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A factor analytical approach to the efficient futures market hypothesis

Version 2 2024-06-03, 16:03
Version 1 2018-03-06, 14:38
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posted on 2024-06-03, 16:03 authored by Joakim WesterlundJoakim Westerlund, M Norkute, PK Narayan
Most empirical evidence suggests that the efficient futures market hypothesis, henceforth referred to as EFMH, stating that spot and futures prices should cointegrate with a unit slope on futures prices, does not hold, a finding at odds with many theoretical models. This paper argues that these results can be attributed in part to the low power of univariate tests, and that the use of panel data can generate more powerful tests. The current paper can be seen as a step in this direction. In particular, a newly developed factor analytical approach is employed, which is very general and, in addition, free of the otherwise so common incidental parameters bias in the presence of fixed effects. The approach is applied to a large panel covering 17 commodities between March 1991 and August 2012. The evidence suggests that the EFMH cannot be rejected once the panel evidence has been taken into account.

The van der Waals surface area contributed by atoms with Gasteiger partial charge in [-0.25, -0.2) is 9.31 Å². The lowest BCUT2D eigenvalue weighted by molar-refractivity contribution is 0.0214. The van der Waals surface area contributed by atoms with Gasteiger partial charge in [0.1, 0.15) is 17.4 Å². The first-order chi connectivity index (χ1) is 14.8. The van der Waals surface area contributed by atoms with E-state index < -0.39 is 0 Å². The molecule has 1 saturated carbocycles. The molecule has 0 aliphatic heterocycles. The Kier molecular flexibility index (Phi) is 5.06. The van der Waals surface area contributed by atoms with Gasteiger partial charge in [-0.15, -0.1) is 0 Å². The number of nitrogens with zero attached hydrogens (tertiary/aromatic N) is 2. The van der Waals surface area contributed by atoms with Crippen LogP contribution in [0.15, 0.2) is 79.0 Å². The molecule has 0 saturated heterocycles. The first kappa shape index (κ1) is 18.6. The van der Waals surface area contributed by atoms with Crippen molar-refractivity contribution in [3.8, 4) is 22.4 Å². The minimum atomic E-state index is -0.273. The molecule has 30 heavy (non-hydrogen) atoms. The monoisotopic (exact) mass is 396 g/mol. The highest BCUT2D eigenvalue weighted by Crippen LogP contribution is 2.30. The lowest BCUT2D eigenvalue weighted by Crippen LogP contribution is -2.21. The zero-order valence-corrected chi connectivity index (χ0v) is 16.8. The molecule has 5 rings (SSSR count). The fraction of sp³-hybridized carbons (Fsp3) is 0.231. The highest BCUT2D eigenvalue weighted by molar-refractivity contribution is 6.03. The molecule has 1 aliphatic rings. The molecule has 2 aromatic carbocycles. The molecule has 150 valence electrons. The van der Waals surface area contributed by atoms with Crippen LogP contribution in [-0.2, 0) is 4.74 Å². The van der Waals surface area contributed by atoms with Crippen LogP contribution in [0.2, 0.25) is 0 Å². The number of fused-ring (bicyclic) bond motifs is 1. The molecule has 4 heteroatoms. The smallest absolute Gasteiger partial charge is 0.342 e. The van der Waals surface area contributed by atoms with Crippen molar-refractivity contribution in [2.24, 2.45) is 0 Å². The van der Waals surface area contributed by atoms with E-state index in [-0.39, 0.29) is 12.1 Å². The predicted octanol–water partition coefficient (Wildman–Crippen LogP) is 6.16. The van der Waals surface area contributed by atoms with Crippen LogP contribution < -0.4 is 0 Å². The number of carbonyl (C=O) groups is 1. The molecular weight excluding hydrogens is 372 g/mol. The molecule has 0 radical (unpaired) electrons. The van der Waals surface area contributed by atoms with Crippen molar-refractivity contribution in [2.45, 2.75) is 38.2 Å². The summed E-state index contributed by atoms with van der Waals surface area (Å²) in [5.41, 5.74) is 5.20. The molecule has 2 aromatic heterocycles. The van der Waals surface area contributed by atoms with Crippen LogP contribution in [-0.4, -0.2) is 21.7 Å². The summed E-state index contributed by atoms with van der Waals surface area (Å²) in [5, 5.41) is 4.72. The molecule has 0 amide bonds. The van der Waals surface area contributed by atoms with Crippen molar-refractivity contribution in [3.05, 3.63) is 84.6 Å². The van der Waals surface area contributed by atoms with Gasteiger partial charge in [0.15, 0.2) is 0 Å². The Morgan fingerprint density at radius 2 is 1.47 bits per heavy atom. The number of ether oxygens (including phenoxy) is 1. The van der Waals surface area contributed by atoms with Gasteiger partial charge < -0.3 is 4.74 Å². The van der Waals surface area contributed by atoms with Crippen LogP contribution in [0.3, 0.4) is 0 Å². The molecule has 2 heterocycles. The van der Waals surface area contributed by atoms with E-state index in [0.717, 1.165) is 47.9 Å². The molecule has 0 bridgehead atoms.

History

Pagination

1-23

Language

eng

Notes

School working paper (Deakin University. School of Accounting, Economics and Finance) ; 2014/12 Most empirical evidence suggests that the efficient futures market hypothesis, henceforth referred to as EFMH, stating that spot and futures prices should cointegrate with a unit slope on futures prices, does not hold, a finding at odds with many theoretical models. This paper argues that these results can be attributed in part to the low power of univariate tests, and that the use of panel data can generate more powerful tests. The current paper can be seen as a step in this direction. In particular, a newly developed factor analytical approach is employed, which is very general and, in addition, free of the otherwise so common incidental parameters bias in the presence of fixed effects. The approach is applied to a large panel covering 17 commodities between March 1991 and August 2012. The evidence suggests that the EFMH cannot be rejected once the panel evidence has been taken into account.

Publication classification

CN.1 Other journal article

Copyright notice

2014, The Authors

Publisher

Deakin University, School of Accounting, Economics and Finance

Place of publication

Geelong, Vic.

Series

School Working Paper - Financial Econometrics Series ; SWP 2014/12

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